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A Giving Tree, Regifted: A True Christmas Tale

By Olin Ericksen
Staff Writer

During the 27 years the Gurfields have called Santa Monica their own,
an unflappable tree stood outside their home;
ushering sidewalk pedestrians and all passersby,
and shading the family when the mercury rose high.

The tree seemed happy, the tree seemed glad.

Yet one day in November, after their kids had all grown
and long after this tree entered life's winter alone,
it withered and faltered and began looking quite sullen.
One morning the Gurfields awoke to find it had fallen.

"It was looking poor. You could tell it wasn't well.
We found that it had fallen," Joan Gurfield would tell.
"It was blocking the sidewalk so we called the City
and they took it away," the mother of two said with pity.

While an old stump may be a good place to rest,
for another tree Gurfield began to look to invest.
Because the tree's spot was 'tween sidewalk and street,
the Gurfield's were informed 'twas the City's duty to meet.

Would Joan's tree planting case gather dust on the shelves?
"Wait six months," was the word, "or replace it ourselves."
The City's tree planting fund, the Gurfields were told,
at the end of the year had no money in hold.

At about $600 dollars, a new cedar's cost can be steep,
admitted Walt Warriner, charged with the trees down the streets.

It was with Forester Walt that Joan had spoken;
a stroke that turned out to be more than a token.
For in the end of the tale Walt would turn the red tape
into a bright Christmas ribbon with a big flowing shape.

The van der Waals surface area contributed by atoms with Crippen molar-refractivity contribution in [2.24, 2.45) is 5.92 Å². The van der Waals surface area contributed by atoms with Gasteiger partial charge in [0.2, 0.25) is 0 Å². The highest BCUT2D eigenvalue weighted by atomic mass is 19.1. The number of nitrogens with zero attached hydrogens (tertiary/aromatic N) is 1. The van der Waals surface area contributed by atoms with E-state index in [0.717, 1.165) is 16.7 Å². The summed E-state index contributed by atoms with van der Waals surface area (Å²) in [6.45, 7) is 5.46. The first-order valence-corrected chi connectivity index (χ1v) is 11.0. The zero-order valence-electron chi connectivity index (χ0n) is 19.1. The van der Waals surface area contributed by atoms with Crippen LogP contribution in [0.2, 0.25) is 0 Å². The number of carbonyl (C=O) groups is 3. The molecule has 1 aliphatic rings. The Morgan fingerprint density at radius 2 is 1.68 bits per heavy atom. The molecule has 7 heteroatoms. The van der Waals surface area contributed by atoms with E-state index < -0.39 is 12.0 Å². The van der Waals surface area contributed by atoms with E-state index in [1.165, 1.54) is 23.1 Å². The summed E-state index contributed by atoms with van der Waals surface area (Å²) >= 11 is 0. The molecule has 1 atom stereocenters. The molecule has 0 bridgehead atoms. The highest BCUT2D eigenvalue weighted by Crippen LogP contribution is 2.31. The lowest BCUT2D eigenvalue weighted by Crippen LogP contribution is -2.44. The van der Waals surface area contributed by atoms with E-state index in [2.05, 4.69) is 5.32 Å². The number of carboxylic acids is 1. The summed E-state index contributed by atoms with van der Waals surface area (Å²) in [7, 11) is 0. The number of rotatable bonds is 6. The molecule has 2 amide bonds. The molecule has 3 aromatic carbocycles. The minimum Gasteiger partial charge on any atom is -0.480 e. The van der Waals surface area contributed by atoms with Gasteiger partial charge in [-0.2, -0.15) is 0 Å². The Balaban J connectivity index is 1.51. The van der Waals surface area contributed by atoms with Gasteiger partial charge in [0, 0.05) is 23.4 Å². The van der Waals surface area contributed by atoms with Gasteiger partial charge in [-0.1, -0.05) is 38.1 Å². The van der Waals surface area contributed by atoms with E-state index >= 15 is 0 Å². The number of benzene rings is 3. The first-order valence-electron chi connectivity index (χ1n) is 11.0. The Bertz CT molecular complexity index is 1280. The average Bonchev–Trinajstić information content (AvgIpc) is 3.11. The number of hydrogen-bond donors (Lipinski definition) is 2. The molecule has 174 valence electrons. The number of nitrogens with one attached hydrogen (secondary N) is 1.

"Every year employees hold a bake sale," Walt did say.
"They purchase a tree for the (City Hall) foyer,
which we usually replant (outside) in a park
or the street right of way," was Walter's remark.

This year, $375 was raised for the tree,
which adorns standing tall until past New Year's eve
the door in the lobby Bob, Ken, Richard and Kevin,
with Herb, Pam, and Bobby pass by around seven.

Over 20 feet tall, with presents beneath,
the cedar that stands at the entrance bequeaths
greetings on planners, designers and architects,
and the smiles it cajoles have quite an effect.

The tree seems happy, the tree seems glad.

"We were talking about where to plant it," Warriner recalls,
"and that's when I remembered to gave Ms. Gurfield a call."
More than companionship and aesthetics the cedar brings to the walls,
its environmental benefits stand just as tall.

Ficus, canary island pine and cedar "all help absorb particulate matter.
They allow rainfall to drip slowly and reduce urban runoff
and (in addition) offset Carbon Dioxide emissions."
For Walt, tree planting, of course, is a mission.

As for the Gurfield's, they said, "We got a nice little holiday gift,"
that gave their spirits and souls a Christmasy lift.
"We'll get to see it grow," said Joan, happy and glad,
a new tree will start life again in the Gurfield's front yard.

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